opinion Right now chief information officers and IT managers right around Australia are facing a difficult decision regarding one of the most critical but also trouble-plagued segments of their IT infrastructure — their desktop fleets.
There are a number of forces coming into play here.
Perhaps the simplest of these is the traditional operating system generational change that we’re all used to by now. With the release of Windows 7 in late 2009, Microsoft has finally delivered a worthy successor to its ageing but still dominant Windows XP platform; and organisations right around Australia are eyeing off this long-awaited upgrade with relish.
However, the case for simply upgrading a bunch of legacy PCs to new hardware running Windows 7 is not as easy a decision as one might have assumed even two years ago. Today the whole paradigm of the desktop PC itself is under siege from a number of angles.
As Australian organisations start to reach the 100 percent server virtualisation mark (and Australia is one of the keenest adopters of this technology in the world), IT workers are looking around for other parts of their IT infrastructure to virtualise, and desktops are a logical next step.
Only this week, NSW electricity utility TransGrid emarked on a 50 user desktop virtualisation project, and it’s not alone. The National Broadband Network Company, the Department of Defence, the Department of Health and Ageing, and the City of Cockburn in Western Australia are all going down this virtualised desktop path.
These organisations are not playing around with thin clients. They are deadly serious about implementing the technology to drive real outcomes in their business. In the age-old centralise/decentralise IT paradigm debate, centralisation is in vogue.
However, there’s also more to the story.
PCs are highly adaptive tools which can be used for many different purposes. But if you’re only after a set of discrete use cases — such as entering data into a CRM platform and checking your email — many organisations are realising that a more specialised unit like an iPad may in fact be a better option.
Australian organisations like Brickworks are already close to ditching the desktop PC or laptop altogether for many staff, with sales staff increasingly equipped with iPads instead. “You can fully expect that as laptops come up for renewal, [the thinking will be] why would you buy a laptop if you could manage it with an iPad?” Brickworks business support manager Baden Bradbury said last month.
But wait, there’s more.
Desktop virtualisation is all well and good, but it’s still a ‘fat’ solution to a problem which can increasingly be solved through a ‘thin’ mechanism instead. With companies like Microsoft, Google, Salesforce and even Oracle making strong plays to provide software as a service through a web browser instead of via a desktop deployment, there is often very little reason why many staff members can’t do most of their work in a web browser.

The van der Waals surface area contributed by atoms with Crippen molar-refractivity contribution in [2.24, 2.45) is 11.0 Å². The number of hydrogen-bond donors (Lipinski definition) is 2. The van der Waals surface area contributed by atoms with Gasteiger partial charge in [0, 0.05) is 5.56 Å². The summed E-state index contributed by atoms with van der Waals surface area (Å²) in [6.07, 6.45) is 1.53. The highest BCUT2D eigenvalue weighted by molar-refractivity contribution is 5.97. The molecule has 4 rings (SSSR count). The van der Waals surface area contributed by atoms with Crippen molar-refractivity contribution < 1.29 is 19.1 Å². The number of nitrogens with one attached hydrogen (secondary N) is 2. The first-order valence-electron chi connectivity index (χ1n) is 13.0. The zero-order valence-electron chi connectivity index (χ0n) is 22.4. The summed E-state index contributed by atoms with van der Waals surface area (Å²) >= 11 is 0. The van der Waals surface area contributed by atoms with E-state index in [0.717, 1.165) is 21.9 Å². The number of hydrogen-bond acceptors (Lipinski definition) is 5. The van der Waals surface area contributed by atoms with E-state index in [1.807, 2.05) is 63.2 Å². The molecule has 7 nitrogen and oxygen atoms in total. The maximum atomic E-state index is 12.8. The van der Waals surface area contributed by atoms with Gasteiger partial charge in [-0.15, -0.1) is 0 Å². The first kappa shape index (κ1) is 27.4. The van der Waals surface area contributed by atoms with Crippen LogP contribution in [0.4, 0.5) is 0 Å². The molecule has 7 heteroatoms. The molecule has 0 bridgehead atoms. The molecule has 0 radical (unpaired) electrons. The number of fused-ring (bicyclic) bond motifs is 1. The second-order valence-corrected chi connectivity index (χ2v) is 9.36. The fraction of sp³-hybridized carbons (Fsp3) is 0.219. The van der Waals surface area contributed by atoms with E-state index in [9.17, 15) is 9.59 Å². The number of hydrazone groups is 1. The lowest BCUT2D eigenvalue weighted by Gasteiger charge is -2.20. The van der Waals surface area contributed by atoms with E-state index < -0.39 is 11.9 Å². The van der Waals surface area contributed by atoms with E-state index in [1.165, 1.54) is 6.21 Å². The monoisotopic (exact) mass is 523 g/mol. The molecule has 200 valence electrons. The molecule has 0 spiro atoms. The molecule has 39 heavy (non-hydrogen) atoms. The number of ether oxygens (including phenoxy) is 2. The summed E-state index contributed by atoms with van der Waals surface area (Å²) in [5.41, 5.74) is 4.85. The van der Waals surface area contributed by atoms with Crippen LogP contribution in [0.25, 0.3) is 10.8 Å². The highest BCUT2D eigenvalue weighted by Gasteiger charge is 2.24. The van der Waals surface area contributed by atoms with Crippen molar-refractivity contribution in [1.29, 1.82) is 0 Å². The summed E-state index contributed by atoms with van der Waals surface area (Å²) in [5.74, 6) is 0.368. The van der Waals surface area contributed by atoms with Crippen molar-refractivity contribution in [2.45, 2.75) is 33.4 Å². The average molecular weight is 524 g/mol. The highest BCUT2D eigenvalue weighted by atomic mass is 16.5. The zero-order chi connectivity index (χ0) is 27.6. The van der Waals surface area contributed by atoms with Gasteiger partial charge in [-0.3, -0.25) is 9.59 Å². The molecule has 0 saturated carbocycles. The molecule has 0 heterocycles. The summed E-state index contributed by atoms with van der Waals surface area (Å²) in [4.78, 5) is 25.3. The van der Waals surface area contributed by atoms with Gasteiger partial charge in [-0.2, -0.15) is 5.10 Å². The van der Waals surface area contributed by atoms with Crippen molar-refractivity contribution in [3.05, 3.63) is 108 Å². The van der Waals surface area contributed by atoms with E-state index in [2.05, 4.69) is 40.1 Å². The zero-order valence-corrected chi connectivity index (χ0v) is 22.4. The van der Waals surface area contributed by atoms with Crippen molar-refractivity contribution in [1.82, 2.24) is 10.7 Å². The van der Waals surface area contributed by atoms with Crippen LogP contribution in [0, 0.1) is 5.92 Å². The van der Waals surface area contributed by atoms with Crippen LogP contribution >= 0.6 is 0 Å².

I don’t expect Google’s pure cloud laptops running Chrome OS to take off in Australia, but what I do expect to see is organisations increasingly providing most of their corporate applications to their staff through a web browser or a virtualised application environment from a vendor like Citrix, and the employees themselves increasingly accessing those applications through their own personal PC, rather than a company-provided one.
Indeed, we’re already seeing this trend take force at innovative, technology-friendly companies like Suncorp, which has actually decided not to refresh its corporate desktop fleet. “People should use the device they feel the most productive in,” Suncorp CIO Jeff Smith told the Australian in late March. And we couldn’t agree more.
So what does this all add up to?
For small Australian organisations, the choice is becoming increasingly clear: Outsource as much as is safe to the cloud, facilitate your employees using the equipment they like best, and you’ll cut capital costs out of the business, as well as making yourself popular with your staff.
For medium and large organisations, however, putting together an internal business case around the future of a company’s desktop fleet is going to be a really tough ask in the short to medium term. This is a technology area which is in a constant state of flux at the moment, and few will be brave enough to predict precisely what will happen next.
After all, let’s not forget that the iPad only launched in Australia just over 12 months ago. It is basically impossible to say right now what the next 12 months will bring.
But one thing is clear. The days where Australian organisations would simply shell out hundreds of thousands to millions of dollars for a new batch of desktop PCs every three to five years are now over. We are in a new and more complex world now. And that’s not a bad thing.